Early jazz-funk of the late 1960s shared some similarities with Soul Jazz which started in the late 1950s and was also called ‚funky jazz‘ until the early 1960s. But while soul jazz (like Soul) was influenced by Rhythm & Blues and Gospel, jazz-funk takes its cues directly from funk. Jazz-funk (unlike soul jazz) quickly became associated with funk’s typically electric and electronic instrumentation: Most of the genre worked with electric funk guitar lines, electric bass, as well as electric keyboards and synthezisers from the 1960s onwards, influencing the later Synth Funk. Though there are important examples of relatively conventional jazz-funk such as Herbie Hancock’s Fat Albert Rotunda (1970), the genre therefore has large overlaps with Jazz Fusion influenced by Avant-Garde Jazz, such as on Miles Davis‚ record Bitches Brew (1970) or the more tightly groove-oriented On the Corner (1972), which based their fusion sound on avant-garde jazz as well as funk rhythms.

While these more experimental outings remained influential, jazz-funk’s mainstream breakthrough is largely attributed to Hancock’s hit album Head Hunters (1973) and the records following it, with commercially successful acts like Weather Report throughout the 1970s. This less avant-garde and almost danceable style of jazz-funk remained the template for the following decades, with contemporary bands like Medeski, Martin & Wood leaning towards the former, and artists like John Scofield leaning towards the latter approach. Starting in the 1980s, jazz-funk’s groove also impacted the Dance and Hip Hop-influenced Acid Jazz.

Rock: Roots Rock

Roots rock is Rock music that consciously and predominantly incorporates elements of its musical predecessors and original (especially American) roots such as Country, Blues, Rhythm & Blues, Rock & Roll and American Folk Music, but also may include other American traditions such as the latin-tinged Tex-Mex or Cajun. It is closely related to other roots-influenced genres such as Country Rock, Southern Rock and the blues-laden Swamp Rock. As an approach blending different traditionally American music idioms with rock music, roots rock also has large overlaps with genres like Alt-Country and Americana.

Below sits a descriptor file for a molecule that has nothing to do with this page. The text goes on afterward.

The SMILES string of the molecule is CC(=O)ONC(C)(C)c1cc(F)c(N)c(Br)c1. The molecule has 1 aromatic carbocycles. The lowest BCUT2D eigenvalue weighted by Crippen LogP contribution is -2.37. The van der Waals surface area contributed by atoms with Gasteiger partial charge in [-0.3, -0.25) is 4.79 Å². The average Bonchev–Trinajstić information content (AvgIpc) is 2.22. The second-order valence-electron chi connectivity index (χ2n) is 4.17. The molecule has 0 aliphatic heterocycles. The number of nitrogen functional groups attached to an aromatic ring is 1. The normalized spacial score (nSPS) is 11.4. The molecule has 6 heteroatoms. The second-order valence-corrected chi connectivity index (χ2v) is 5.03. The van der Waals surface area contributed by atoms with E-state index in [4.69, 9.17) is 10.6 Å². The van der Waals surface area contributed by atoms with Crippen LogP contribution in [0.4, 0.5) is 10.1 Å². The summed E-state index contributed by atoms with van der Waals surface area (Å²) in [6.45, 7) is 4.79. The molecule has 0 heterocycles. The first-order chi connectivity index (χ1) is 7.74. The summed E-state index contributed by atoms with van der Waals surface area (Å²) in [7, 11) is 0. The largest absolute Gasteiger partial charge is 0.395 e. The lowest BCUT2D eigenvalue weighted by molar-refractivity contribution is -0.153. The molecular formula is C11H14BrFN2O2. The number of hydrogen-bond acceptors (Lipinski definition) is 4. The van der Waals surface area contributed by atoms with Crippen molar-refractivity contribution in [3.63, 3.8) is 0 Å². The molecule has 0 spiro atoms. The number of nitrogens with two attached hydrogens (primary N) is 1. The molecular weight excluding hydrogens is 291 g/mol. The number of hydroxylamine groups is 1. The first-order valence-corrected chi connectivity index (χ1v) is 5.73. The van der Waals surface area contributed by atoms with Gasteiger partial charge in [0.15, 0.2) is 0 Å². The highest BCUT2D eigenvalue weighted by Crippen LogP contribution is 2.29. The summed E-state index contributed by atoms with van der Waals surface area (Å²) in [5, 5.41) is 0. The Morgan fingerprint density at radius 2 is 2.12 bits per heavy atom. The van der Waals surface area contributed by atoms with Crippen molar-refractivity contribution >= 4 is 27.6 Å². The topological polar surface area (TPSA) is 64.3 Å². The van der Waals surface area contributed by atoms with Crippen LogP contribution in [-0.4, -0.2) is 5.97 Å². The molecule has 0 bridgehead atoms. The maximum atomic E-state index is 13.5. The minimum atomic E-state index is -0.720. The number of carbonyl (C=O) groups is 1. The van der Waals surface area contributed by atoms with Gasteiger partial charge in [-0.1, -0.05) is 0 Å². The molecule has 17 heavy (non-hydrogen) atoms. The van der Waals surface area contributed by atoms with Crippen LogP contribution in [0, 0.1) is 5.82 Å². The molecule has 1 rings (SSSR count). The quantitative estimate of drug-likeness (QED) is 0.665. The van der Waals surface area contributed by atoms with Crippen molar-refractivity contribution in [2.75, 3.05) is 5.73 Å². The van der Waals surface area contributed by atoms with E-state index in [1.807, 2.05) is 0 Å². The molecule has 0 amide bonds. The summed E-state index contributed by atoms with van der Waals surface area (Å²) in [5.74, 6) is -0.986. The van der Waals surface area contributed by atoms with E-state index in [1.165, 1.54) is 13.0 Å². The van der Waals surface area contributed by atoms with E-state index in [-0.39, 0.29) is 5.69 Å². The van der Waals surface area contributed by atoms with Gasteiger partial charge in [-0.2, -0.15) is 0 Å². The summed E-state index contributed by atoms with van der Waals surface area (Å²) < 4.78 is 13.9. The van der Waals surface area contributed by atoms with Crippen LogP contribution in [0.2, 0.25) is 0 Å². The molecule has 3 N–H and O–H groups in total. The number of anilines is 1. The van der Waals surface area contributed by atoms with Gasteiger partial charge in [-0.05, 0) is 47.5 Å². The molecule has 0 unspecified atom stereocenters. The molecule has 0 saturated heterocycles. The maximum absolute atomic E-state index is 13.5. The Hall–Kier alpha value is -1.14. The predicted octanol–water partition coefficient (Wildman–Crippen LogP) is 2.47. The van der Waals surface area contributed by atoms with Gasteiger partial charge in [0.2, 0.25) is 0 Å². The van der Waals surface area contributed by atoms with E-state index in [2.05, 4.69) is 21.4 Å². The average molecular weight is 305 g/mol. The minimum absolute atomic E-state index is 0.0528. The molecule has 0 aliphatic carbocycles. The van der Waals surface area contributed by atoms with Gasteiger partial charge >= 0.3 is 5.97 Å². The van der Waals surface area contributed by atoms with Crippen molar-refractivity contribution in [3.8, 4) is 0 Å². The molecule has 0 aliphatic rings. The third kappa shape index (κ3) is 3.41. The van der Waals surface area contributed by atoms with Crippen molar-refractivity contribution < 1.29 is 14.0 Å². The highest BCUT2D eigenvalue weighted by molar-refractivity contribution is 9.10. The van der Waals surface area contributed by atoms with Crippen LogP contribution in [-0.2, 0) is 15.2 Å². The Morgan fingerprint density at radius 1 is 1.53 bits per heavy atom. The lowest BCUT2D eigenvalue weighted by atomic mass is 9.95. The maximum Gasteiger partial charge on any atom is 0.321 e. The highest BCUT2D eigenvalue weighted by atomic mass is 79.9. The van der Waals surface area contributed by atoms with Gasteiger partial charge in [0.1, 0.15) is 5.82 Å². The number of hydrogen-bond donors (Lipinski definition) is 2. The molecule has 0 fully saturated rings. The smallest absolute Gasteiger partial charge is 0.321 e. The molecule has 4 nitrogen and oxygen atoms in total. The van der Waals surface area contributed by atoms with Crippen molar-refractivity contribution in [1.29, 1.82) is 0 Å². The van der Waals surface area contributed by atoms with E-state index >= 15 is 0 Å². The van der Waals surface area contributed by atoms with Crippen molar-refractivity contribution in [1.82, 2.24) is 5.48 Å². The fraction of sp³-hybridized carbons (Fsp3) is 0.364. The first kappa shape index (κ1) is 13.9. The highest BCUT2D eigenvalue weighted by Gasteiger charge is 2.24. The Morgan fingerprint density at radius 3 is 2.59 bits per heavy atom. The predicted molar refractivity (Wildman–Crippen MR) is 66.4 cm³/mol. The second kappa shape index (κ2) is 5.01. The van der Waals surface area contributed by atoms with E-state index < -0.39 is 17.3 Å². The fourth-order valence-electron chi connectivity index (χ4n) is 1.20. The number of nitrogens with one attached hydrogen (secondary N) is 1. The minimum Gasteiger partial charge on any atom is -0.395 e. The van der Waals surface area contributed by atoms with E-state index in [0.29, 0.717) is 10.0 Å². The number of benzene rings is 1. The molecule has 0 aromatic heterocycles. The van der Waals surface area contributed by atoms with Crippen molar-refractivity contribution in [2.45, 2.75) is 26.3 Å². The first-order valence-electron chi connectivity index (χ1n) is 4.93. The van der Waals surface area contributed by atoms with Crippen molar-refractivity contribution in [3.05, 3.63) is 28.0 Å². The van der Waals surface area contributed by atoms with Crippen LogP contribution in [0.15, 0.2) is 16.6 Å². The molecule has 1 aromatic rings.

Although the term itself grew out of a back-to-basics approach to solid rock in the mid-1980s, it is currently used to encompass much earlier bands and movements with similar aims. The most prominent acts of the first phase in the late 1960s were the Creedence Clearwater Revival and The Band, taking cues from Bob Dylan and even influencing British acts like the Rolling Stones on their late 1960s albums. Alongside southern rock and the less traditionalist Heartland Rock, roots rock continued to be influential in the 1970s with Link Wray, Little Feat and Ry Cooder as prominent acts. It faded from public interest somewhat in the late 1970s. The sound of the phase that established the term in the 1980s can be seen as a grittier, more conservative counterweight to the sonically more radical Heavy Metal or the more modernly electronic New Wave. Among the main artists were John Hiatt and Los Lobos. While in the current use Ry Cooder has come to epitomize the historically conscious, eclecticist nature of roots rock with his records of the early 1970s, the term also continues to be used for artists with similar preserving approaches to American music traditions and rock music – an ongoing endeavour that can, for instance, be observed in Bob Dylan’s, Levon Helm’s and some of Neil Young’s albums of the 2000s and 2010s.